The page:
(Photo/Lauri Weiser)

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And finally … in honor of a TV show I would never watch, even though it stars one of Westport’s most famous ex-residents (see story above):

Roundup: Power Outages, Coleytown Portable, Optimum Bill …

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Eversource continues to restore power to the 1,450-plus customers who lost it in last night’s rain-and-wind storm.

The worst affected area was Hillspoint Road south of the I-95 bridge, down to Soundview Road. 550 customers were affected.

We’re lucky. Most trees still don’t have full leaves. If this happened a few weeks later, the damage could be much worse.

Downed tree, on Hillandale Road. (Photo/Bob
Weingarten)

We’re also lucky that this is spring break for public schools. Easton Road is closed west of North Avenue, with a number of trees down. That would have played havoc with this morning’s bus rides to our 4 North Avenue schools.

Easton Road scene. (Photo/Jeff Mitchell)

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It’s not quite the “Teardown of the Day.”

But work has begun to replace a 1,114-square foot Coleytown Elementary School portable classroom with a more modern, efficient and bigger (2,713 square feet) one.

The classroom — used most recently at Fairfield’s Holland Hill Elementary School — will solve a space crunch, due to increasing enrollment at CES.

Preparing for a new portable classroom at Coleytown Elementary School. (Photo/Jeff Mitchell)

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Matt Murray jut got his Optimum bill. Tucked inside were new “Terms of Service & Information.”

They seemed long. Really long.

Matt spread them out in his kitchen. Then he took out a tape measure.

He was right. Unfolded, they’re 35 inches long.

That’s twice the length of a newborn baby.

Optimum’s “Terms of Service & Information.” (Photo/Matt Murray)

But don’t try to read them all. They’re in a type size Matt estimates at “less than 5-point.”

On the upside, there’s a Spanish-language version on back.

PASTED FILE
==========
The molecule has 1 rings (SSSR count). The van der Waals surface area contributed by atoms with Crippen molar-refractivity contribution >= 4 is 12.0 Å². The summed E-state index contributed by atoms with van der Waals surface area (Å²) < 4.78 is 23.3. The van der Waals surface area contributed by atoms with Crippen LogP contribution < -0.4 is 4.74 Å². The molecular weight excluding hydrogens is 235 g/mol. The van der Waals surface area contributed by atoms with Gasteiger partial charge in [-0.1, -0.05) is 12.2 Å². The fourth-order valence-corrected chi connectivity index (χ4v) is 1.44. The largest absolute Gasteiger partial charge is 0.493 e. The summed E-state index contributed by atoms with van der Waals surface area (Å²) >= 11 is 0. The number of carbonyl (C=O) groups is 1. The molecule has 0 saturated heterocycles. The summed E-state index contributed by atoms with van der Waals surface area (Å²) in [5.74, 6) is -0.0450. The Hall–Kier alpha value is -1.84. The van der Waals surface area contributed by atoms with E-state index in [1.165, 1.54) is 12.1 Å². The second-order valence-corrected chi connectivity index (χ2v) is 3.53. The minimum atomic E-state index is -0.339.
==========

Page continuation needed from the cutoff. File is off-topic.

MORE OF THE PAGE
“I get the feeling Optimum really cares about its customers,” Matt says, tongue firmly planted in cheeck. “I can’t figure out why people say such bad things about our cable service provider.”

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The past 2 years have turned the world upside down.

Now Beechwood Arts — the intimate, immersive arts-and-more salon — is back. They’re celebrating the resilience of the human spirt — especially the artistic innovation and reinvention that’s occurred during these upside-down times.

Beechwood’s spring season is called “Upside Down.” Both are hosted by the Westport Library, produced by their superb Verso Studios staff.

On Friday, May 6 (7 p.m.): Dan Tepfer’s #BachUpside Down. He’s performed this innovative project worldwide. He’ll then join internationally famed pianist — and Beechwood co-founder — Frederic Chiu onstage, for a lively conversation.

The following Friday (May 13, 7 p.m.), “GatherRound UpsideDown Art & Story Share” brings the community together. Art will be projected o the Library’s large screen, as artists tell their stories. The first “GatherRound” drew over 200 people.

Click here to register for Dan Tepfer’s #BachUpsideDown. Click here to register for “Gather Round Upside Down Art & Story Share.” For more information, click here.

Note about the logo below: In some Yogic traditions the Tree of Life is turned upside down. The tree exposes its essence — that which grounds it and gives it life. That reflects how this period has caused many artists to tap into their essence, discovering what truly grounds them.